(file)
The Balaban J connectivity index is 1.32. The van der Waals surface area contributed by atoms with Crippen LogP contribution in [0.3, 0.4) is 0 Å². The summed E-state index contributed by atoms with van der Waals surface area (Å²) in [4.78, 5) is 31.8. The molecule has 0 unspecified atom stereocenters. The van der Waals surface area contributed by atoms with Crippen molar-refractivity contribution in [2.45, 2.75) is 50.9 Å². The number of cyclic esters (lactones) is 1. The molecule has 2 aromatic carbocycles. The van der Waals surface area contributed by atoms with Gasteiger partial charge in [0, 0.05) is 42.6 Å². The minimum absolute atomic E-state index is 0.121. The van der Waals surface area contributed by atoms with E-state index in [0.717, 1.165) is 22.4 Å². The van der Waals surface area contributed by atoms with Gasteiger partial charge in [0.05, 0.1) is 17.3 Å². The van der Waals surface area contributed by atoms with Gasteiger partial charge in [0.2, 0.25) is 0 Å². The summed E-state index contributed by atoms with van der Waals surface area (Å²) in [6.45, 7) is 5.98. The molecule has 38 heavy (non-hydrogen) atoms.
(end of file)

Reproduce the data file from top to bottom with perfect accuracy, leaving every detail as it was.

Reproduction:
The Balaban J connectivity index is 1.32. The van der Waals surface area contributed by atoms with Crippen LogP contribution in [0.3, 0.4) is 0 Å². The summed E-state index contributed by atoms with van der Waals surface area (Å²) in [4.78, 5) is 31.8. The molecule has 0 unspecified atom stereocenters. The van der Waals surface area contributed by atoms with Crippen molar-refractivity contribution in [2.45, 2.75) is 50.9 Å². The number of cyclic esters (lactones) is 1. The molecule has 2 aromatic carbocycles. The van der Waals surface area contributed by atoms with Gasteiger partial charge in [0, 0.05) is 42.6 Å². The minimum absolute atomic E-state index is 0.121. The van der Waals surface area contributed by atoms with E-state index in [0.717, 1.165) is 22.4 Å². The van der Waals surface area contributed by atoms with Gasteiger partial charge in [0.05, 0.1) is 17.3 Å². The van der Waals surface area contributed by atoms with Gasteiger partial charge in [0.2, 0.25) is 0 Å². The summed E-state index contributed by atoms with van der Waals surface area (Å²) in [6.45, 7) is 5.98. The molecule has 38 heavy (non-hydrogen) atoms.